Moving on from all the
metaphysical megalomania, I think it's high time to roll up a new Jaunt. Uh, so to speak. This time we look westward for our next game: Westwood Studios, to be exact (segues!). While they'll always be better remembered for their seminal genre-defining work with the D&D-based Eye of the Beholder games (and, well Command & Conquer. Thanks ArbitraryWater), they also created a second series of first-person dungeon crawlers set in a world of their own devising: Lands of Lore. Lands of Lore: The Throne of Chaos is the first of the LoL trilogy and still retains Eye of the Beholder's older four-directional system and colorful 2D artwork. Later games would be unfortunate FMV-ridden exemplars of mediocrity, but the original is timeless. At least in my opinion. Like Master of Magic, Lands of Lore is available from GOG.com, though I would advise waiting until it comes up in the sales (if it ever does) and electing it for the daily discount, because it is some classic-ass dungeon crawling. Unless it comes up against Master of Magic. Man, I don't envy anyone who has to make that decision. Part 1: Long Live King Patrick Stewart Welcome to Lands of Lore: The Throne of Chaos! Wouldn't a chaotic throne be painful to sit on? This game will answer that question for you, probably! As well as your usual menu items, you can also watch the optional introduction cutscene (and it's neat that you can skip it, since it's a whole lot of nothing) as well as finding out more about the lore of the lands of Lands of Lore. However, it's not the law of the land that you must learn of the lore of the lands of Lands of Lore here, as you can learn most of it as you play. King Richard (Patrick Stewart) will ask which of his four loyal minions will do his bidding, with the rest presumably slinking off to whatever peasant's hovel they crawled out of. Probably goes without saying that you select one of the four as your protagonist. Ak'shel is a Dracoid, a sort of magic dragon guy, only he looks more like he's melting. Mages are worth their weight in gold in this game, since many of the spells have utilitarian uses as well as the conventional healing and fireballs. Which leaves preening d-bag Michael here SOL. Even if you're the type to pick fighters, any of the characters can swing a sword around with some competency. This game is very much on the inhaler and pocket protector side of the eternal jocks vs. nerds schism. I suspect kitty man is intended as the speed run challenge for players who have mastered this game, since he sucks at everything besides running into walls really fast. If you're a new player, it's probably safe to stick with Conrad. Like the lantern jaw might suggest, he's the Bill Pullman of this game: Adequate in any role but dull. This will not be our Independence Day however. Ak'shel (or your hero of choice) will start the game answering a summons from the King. Because it's a little more grave than a simple chit-chat, you aren't allowed to leave until you've met the King. Unless you want to try fighting this guy. With your dagger. Sounds like a good idea, right? Instead of being dumb, let's explore the castle a little. Here's the skittish herbalist, from whom you can purchase healing items. Vendors in this game have an interesting set-up: Instead of a separate shop screen, you simply point at something in the room and he'll give you a price for it, if it's on sale. You start with one of each healing item, though, so we might as well save our limited cash for now. Unfortunate Slavic stereotype Victor here is the castle blacksmith. You can buy any of the weapons hanging on the right if you are wanting to be stabbing people in the bitch, but the sword he's polishing is not for sale. The only thing I can afford right now is a stick, so let's call a rain check on this shopping expedition for the time being. Lands of Lore is filled with dungeon dressing that your character will have something stupid to say about. Like this crest of arms Ak'shel just stupidly injured himself on like a stupid stupidface. It's a testament to this game's attention to detail and there's quite a few daft jokes to find. Meanwhile, in the King's throne room, a whole bunch of plot is happening. The King, his chancellor and what is not a flattering portrayal of head magician Dawn are discussing the evil witch Scotia and her attempts to assassinate the King. They eventually acknowledge your presence and tell you to find a ruby in some dude's mansion. It's a fetch quest but, hey, we're just starting out. We also get a key to the King's library, which has the Magic Map - a vital tool for exploration. There's also a few books that allow you to hear Patrick Stewart rambling on about kobolds and emerald swords. Westwood Studios got their money's worth all right. But then we all know how well they treat their movie star talent from the C&C games. Assy McGee gives you a writ before you leave so you can get on the boat to the south without paying for it, after insulting you a bit. He also tells us to find a man named "Timothy" who will assist us. He sounds like a rough customer! And then finally we're outside! This forest is more of a hub than anything else, with various separate areas to visit. Right now, we ought to be heading south to our destination, but I'm going to explore a while. Stuff! Money is automatically added to the pile on the right, while the vomit-looking thing is actually a one-use attack item called a "swarm". They're worth a bit of cash, so sweep up any you find. A fight with a bandit and a wild boar took a little out of my mage here. He's really better suited for standing on the back row and flinging spells at people. Though we're unable to heal with magic at the moment, it's easy enough to survive if you're careful and allow your health to regenerate. Right now, I don't fancy my chances against these two in combat and Ak'shel isn't the stealthy type, so we'll make a mental note of this cave and come back a little later. Scotia the Witch is the game's chief antagonist and a powerful shape-shifting sorceress eager to do away with the honorable King Richard. This isn't her though, this is just some anonymous attractive lady talking a walk in a dangerous forest who just asked me to sneak her into the castle. Jeez, get a little closer why don't you? Her amazing plan foiled by my reticence, Scotia turns into a bird and flies off. She also says I'm a timid fool and that I shall regret this slight. I know I'm intimidated. Bitches be birds, y'all! After a sweep of the forest, I have just enough cash to upgrade my weapon to the best sword Victor has to offer. It's a serious upgrade and I'm going to be depending on it for most of my fighting whenever my magic runs out. Which is often. Like in that aforementioned bandit cave. This is where you find a lantern, which is useful for lighting up dark areas. So like every other lantern ever, then. And here we see the game's first example of this genre's notorious pressure plate puzzle. The trick is to pick up the rock off the plate that's already depressed and place it on the other. They get tougher. After a few more puzzles and some sneaky hidden buttons (which are highlighted on your magic map, so not really all that sneaky) we find some treasure. In here is the vital Bezel Cup, some gold, some lockpicks and an extra healing salve. Not a bad haul. Finally, it's off to the south. The ornery marina mistress won't let us go without a writ from the King. This is the first of many point-and-click adventure puzzles you're expected to solve. This one isn't exactly a melonscratcher but as with the presure plates, they'll get tougher.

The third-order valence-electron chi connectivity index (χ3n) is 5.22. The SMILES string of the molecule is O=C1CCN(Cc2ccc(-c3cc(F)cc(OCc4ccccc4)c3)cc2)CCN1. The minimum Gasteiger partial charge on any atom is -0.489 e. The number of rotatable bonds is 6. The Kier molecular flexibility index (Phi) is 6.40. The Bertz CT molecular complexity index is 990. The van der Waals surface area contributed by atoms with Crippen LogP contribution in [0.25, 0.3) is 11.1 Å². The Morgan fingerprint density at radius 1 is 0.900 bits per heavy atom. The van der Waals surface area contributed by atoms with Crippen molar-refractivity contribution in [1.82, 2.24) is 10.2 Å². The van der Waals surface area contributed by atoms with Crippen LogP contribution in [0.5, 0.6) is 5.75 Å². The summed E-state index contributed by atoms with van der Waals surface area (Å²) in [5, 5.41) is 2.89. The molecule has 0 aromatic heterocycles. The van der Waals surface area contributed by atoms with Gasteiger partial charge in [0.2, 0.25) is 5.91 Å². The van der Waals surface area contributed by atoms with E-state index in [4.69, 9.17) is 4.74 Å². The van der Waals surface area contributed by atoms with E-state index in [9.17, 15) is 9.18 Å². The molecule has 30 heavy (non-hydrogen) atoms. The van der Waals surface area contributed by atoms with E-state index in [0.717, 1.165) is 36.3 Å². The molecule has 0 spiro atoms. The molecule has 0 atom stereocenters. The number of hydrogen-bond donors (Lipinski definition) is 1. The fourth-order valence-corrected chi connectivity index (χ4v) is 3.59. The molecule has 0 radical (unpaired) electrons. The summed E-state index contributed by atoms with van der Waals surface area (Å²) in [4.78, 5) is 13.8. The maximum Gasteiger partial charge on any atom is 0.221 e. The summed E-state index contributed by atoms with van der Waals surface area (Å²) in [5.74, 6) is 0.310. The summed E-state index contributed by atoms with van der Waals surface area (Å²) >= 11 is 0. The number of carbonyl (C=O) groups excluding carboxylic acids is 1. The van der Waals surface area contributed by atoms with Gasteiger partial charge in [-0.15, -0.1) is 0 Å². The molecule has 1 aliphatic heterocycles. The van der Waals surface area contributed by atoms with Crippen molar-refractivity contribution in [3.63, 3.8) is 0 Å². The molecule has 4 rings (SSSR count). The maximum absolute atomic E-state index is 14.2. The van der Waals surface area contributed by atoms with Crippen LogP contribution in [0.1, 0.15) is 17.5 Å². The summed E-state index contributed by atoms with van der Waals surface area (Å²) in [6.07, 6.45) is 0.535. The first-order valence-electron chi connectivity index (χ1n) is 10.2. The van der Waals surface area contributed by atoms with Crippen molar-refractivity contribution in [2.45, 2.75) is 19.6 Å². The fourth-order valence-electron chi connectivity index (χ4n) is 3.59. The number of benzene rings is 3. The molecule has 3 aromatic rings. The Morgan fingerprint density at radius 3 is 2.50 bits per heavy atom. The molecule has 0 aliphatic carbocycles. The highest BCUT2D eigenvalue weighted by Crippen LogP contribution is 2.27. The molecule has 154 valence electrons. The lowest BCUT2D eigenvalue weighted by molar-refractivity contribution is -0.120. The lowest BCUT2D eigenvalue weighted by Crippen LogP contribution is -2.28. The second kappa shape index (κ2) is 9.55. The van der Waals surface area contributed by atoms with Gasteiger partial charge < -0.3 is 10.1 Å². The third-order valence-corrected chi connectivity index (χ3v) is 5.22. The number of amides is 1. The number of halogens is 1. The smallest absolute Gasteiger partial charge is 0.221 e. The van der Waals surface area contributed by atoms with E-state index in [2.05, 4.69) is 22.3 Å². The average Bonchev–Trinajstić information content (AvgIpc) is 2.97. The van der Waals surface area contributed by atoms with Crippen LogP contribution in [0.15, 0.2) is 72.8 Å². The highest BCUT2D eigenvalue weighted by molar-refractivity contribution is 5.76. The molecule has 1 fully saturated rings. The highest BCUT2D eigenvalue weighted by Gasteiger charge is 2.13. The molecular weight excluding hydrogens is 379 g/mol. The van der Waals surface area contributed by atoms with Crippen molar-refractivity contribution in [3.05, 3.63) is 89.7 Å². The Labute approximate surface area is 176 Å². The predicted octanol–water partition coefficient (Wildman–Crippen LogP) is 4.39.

Another episode of A Brief Jaunt Through, another interminable tutorial area that I decided to present in its entirety. Stick around for Part 2, when things actually happen! Also Timothy!